We spoke to Craig Foster, Managing Director of home insurance experts HomeServe Labs. He says leaks are the leading cause of home damp cases and are particularly relevant to a certain age range.

leaks can affect people of all ages, our research shows that young people between 18 and 34 years old are the most vulnerable when it comes to the risk of leaks and potential water damage in the home. 
 
What often starts off as a small issue, like a leaking tap or pipe, can quickly turn into a big problem, causing damp around the home or even flooding and damage to personal possessions.

This can result in a potentially expensive repair bill for landlords, or in extreme cases even property that is unfit to live in.”
 
A small issue can often turn into something worth worrying about, so it really pays to keep an eye on things. Here are a few tips to spot damp before it’s too late.


How to spot damp problems in your home

We have separated the parts of your property that are prone to damp damage. Remember that the smaller areas of your property are the most likely to host damp, mouldy environments.

Watch out for your walls

Place your hand against the walls in your house.

Are they particularly cold or damp? If it feels strange or the paint has begun to flake and shrivel up, then you may have a potential case of damp on your hands.

Keep an eye on your ceilings

Colour is important when it comes to spotting ceiling damage. If your ceilings are damaged, then they will be discoloured, stained or have brown damp patches on them.

Look out for discolouration near chimney breasts as this can also indicate damp.

What about the windows?

High moisture levels within a property will often result in condensation on windowpanes. This is considered an industry-standard sign of condensation for an internal space.


So, I have damp in my home – whose responsibility is it?

If you’re a homeowner, you should check with your home insurance provider to check if it’s covered under your policy (especially for more serious cases).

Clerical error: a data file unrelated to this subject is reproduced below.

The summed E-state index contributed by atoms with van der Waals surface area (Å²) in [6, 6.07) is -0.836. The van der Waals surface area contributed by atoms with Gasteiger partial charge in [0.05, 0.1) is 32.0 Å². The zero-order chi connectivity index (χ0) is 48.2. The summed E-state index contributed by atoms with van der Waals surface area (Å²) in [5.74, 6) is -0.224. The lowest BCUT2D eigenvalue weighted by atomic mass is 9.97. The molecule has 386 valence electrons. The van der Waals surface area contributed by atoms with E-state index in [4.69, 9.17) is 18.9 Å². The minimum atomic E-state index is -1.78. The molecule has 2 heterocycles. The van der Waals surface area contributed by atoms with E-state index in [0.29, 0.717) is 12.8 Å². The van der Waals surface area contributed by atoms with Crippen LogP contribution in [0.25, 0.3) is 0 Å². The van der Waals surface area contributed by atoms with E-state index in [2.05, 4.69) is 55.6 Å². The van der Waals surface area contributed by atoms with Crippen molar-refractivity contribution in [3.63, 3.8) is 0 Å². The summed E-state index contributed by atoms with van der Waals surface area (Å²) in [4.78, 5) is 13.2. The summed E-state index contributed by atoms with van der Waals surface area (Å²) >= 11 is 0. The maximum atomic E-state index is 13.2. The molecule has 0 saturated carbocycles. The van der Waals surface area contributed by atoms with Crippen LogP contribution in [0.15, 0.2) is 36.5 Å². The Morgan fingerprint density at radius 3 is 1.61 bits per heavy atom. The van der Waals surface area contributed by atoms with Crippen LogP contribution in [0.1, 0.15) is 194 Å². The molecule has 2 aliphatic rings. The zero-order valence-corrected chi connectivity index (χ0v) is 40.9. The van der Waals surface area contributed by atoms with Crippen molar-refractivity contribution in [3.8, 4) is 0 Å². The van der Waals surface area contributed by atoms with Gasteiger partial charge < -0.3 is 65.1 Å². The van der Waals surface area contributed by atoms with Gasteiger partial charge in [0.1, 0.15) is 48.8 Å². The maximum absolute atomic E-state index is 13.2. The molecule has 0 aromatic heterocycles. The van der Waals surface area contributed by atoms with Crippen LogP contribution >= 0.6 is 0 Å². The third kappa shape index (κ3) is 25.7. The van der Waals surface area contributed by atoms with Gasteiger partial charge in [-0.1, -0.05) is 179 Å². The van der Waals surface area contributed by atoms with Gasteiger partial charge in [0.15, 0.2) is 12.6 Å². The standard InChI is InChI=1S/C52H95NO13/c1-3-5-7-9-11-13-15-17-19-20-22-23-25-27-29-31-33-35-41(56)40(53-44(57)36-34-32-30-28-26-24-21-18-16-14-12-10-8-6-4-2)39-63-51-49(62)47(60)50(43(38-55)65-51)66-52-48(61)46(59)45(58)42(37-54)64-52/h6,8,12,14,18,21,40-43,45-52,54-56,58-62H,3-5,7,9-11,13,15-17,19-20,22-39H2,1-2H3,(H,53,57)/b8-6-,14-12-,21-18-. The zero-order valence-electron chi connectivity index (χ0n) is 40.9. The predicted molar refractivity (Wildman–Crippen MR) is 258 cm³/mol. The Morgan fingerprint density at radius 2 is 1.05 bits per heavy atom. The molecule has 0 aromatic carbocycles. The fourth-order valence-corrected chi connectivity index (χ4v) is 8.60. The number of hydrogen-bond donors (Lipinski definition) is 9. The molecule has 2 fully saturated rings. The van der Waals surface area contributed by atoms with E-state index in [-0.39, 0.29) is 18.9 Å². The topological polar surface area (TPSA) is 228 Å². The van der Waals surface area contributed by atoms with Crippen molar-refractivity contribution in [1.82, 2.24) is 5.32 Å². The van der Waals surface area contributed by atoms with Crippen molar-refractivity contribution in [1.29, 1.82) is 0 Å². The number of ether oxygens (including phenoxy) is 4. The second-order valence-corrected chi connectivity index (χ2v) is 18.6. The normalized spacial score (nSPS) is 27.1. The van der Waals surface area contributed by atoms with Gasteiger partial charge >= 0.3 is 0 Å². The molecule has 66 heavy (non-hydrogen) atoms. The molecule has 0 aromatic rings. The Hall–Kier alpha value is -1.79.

For renters, things can get a little harder.

Hopefully, your landlord is sensitive to your situation and aware of the health risks. Alert them to your situation as soon as possible and make a record of all correspondence and progress.
 
Craig Foster, Managing Director at HomeServe Labs, says: 
 
“Landlords have a duty to keep their properties in good condition for the people they are renting them out to. However, their ability to do so also depends on how aware tenants are of any problems.”
 
To offer some first-hand experience, we gathered a case study.

Former university student Cat Abbott experienced damp in her shared house. At its worst, the environment caused fungi to sprout from a bathroom tile. Luckily, her landlord was understanding and responded quickly.

Here is her story:

We had a large shared house at university (there were nine of us living there in total) and it was quite an old house, a bit draughty, with high-ceilinged rooms that were hard to keep warm. 
 
“We had a shower room, but as it was on the ground floor we were never really able to leave the window open because of the area we lived in. (The open window was visible from the street, and it was big enough to climb in if you were that keen.)

“After a bit of flooding in the summer of the second year the damp was worse in the winter – add that to the lack of being able to open the window and we had quite damp walls!

The mushroom seemed to pretty much appear overnight right next to the shower door sticking out from underneath the tiles. 
 
Our landlord was excellent about it and the bathroom was sorted out and retiled within a week. Luckily, as it was such a big house, we had another bathroom to use while that one was out of action.

I think it helped that we were generally good tenants and kept the house in good order, otherwise I think it might have been a bit of hassle to sort out.”


Cat’s bathroom offered the perfect environment for damp to arise – a ground-floor bathroom with minimal ventilation and a history of penetrating damp.
 
Her story is one of a large number, where students have fallen victim to damp environments and a lack of available resources to better inform young adults. With the help of a responsible landlord, however, most cases are dealt with quickly.


You can read more about the approach we take at Novus Property Solutions to student accommodation refurbishment.

With the above advice, we hope you’ll be better armed to tackle any damp that arises in your property. Remember, prevention is the key.

SEARCH
RECENT POSTS
comfort zone tablet working

JOHN PALFREYMAN ASKS: HAS COVID-19 BEEN A DIGITAL CULTURE KICK?